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How social media, consumer culture dilute feminist movements

The Rutgers Institute for Women’s Leadership, Department of Women and Gender Studies and Rutgers School of Communication and Information came together to host a phenomenal event last night at Alexander Library on the College Avenue campus. Renowned author and scholar Sarah Banet-Weiser discussed her latest book, “Empowered: Popular Feminism and Popular Misogyny.” 

Banet-Weiser is currently a professor of Media and Communications and the head of the Department of Media and Communication at the London School of Economics and Political Science. In her professional work, she has worked to examine consumer culture from multiple different angles. She joined in conversation with Rutgers’ very own Gloria Steinem Endowed Chair in Media, Culture and Feminist Studies Naomi Klein. 

Klein is an award-winning journalist, columnist and renowned author of multiple articles from The New York Times and international bestsellers. She is known for her outspoken political analyses and criticisms of corporate globalization and capitalism. 

Joining Banet-Weiser and Klein in the conversation was Princeton University’s Keeanga-Yamahtta Taylor. Taylor is a revered academic and writer, and is currently an assistant professor of African American Studies at Princeton University. One of Taylor’s most famous books is “From #BlackLivesMatter to Black Liberation,” which examines the history and politics of Black America while also looking at the social movement Black Lives Matter in response to police brutality across the United States. 

Students at the event were eager to get started as they talked among their friends and networked with faculty. “It’s important to have spaces like this because even today mainstream media and academia is very white-centered, so this continues conversations and raises awareness on the experiences of all women,” said Phia Trinidad, a School of Environmental and Biological Sciences senior.

Before the panelists began their discussion, Banet-Weiser gave a short talk on the basics she focuses on in her book. The main theme of Banet-Weiser’s book emphasizes the deeply intertwined relationship between popular feminism and popular misogyny as it plays out in various multimedia platforms and nonprofit campaigns. 

Klein was keen to explain the importance of today’s discussion. “Professor Banet-Weiser and Professor Taylor are two people who I think are thinking most deeply about the tension between visibility in the context of the economy and real political power," she said. "We live in a time where it’s very confusing to navigate the fact that feminism is so politically popular but women’s rights, the rights of people of color and LGBTQ folks are under attack on every front.”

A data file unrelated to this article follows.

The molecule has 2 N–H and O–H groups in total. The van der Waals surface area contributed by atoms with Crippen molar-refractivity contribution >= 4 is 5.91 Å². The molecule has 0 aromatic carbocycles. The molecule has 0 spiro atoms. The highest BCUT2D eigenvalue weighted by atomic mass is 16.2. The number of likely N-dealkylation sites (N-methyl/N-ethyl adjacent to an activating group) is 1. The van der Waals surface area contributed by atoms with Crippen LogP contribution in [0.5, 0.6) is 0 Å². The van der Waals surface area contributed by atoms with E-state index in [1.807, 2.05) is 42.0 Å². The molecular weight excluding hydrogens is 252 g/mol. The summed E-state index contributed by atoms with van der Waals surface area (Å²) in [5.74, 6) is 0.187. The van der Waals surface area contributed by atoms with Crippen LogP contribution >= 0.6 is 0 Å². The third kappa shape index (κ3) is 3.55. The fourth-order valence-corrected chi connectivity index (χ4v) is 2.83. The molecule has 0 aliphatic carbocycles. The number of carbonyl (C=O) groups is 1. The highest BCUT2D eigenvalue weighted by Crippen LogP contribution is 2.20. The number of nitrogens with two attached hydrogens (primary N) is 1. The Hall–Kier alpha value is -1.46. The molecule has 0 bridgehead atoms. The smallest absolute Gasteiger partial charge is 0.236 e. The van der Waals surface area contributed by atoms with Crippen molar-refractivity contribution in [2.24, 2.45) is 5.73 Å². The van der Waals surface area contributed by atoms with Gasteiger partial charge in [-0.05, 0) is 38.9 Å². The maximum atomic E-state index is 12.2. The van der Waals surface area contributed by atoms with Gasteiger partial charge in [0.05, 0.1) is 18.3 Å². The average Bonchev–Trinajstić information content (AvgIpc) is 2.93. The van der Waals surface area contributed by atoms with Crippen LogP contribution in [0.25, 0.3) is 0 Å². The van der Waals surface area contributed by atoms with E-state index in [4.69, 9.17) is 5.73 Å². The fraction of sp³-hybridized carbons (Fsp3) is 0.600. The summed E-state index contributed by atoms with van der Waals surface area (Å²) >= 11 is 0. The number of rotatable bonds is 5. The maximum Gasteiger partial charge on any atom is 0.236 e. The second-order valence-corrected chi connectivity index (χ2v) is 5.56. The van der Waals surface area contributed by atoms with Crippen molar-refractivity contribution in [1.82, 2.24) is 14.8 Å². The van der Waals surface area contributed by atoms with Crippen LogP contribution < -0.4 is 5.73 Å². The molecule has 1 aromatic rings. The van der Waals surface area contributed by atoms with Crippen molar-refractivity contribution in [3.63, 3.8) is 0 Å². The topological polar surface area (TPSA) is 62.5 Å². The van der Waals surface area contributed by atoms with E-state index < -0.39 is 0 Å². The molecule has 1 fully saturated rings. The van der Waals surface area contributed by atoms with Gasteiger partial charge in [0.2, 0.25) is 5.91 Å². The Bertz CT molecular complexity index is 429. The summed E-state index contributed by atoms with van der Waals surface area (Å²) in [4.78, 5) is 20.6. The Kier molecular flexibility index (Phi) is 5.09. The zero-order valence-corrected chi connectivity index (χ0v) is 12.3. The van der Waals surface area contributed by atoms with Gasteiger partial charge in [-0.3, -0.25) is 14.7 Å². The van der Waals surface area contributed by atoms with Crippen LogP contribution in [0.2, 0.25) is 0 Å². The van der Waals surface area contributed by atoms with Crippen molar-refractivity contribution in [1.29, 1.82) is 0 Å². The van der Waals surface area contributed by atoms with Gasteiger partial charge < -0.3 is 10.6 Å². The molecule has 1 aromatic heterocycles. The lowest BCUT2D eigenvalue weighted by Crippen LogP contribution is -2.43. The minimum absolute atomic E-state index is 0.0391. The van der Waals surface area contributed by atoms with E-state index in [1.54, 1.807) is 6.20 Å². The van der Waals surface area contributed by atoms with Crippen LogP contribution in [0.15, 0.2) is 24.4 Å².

From there, the conversation ventured into how consumer culture and corporate capitalism can distort the true meaning of feminism. Big brands and stores like H&M are quick to commodify feminism by putting slogans on T-shirts, but only to make a profit. Panelists talked about how the constant visibility of a movement doesn’t mean it’s gaining momentum or making active change. Sometimes the visibility can put an end to the movement. 

Taylor eagerly raised the issue around the role of social media in social movements today and added to the idea that more visibility isn’t always good. The ideology behind the structure of social media focuses very much on individuals and their online worlds. It becomes difficult to generate collective action when people think they can make a difference simply through a tweet. Coupled with the constantly changing news cycle, many people get desensitized to the struggles that feminism and the feminist perspective are fighting to end. 

The event unraveled further as the panelists explored the misogynistic backlash that goes hand-in-hand with many feminist movements. The conversation dissected how men’s rights movements feel threatened when women feel empowered. Banet-Weiser explained how misogynistic ideals and movements combat women’s empowerment and feminism with vitriolic rhetoric. Men’s rights organizations use feminist politics, but distort them to match their own agenda. 

The talk highlighted that popular feminism can sometimes get lost in mainstream definitions and capitalist agendas, but it’s important to understand that if your feminist perspective doesn’t include race, sexuality, gender and class then it renders the oppression of masses of people invisible. 

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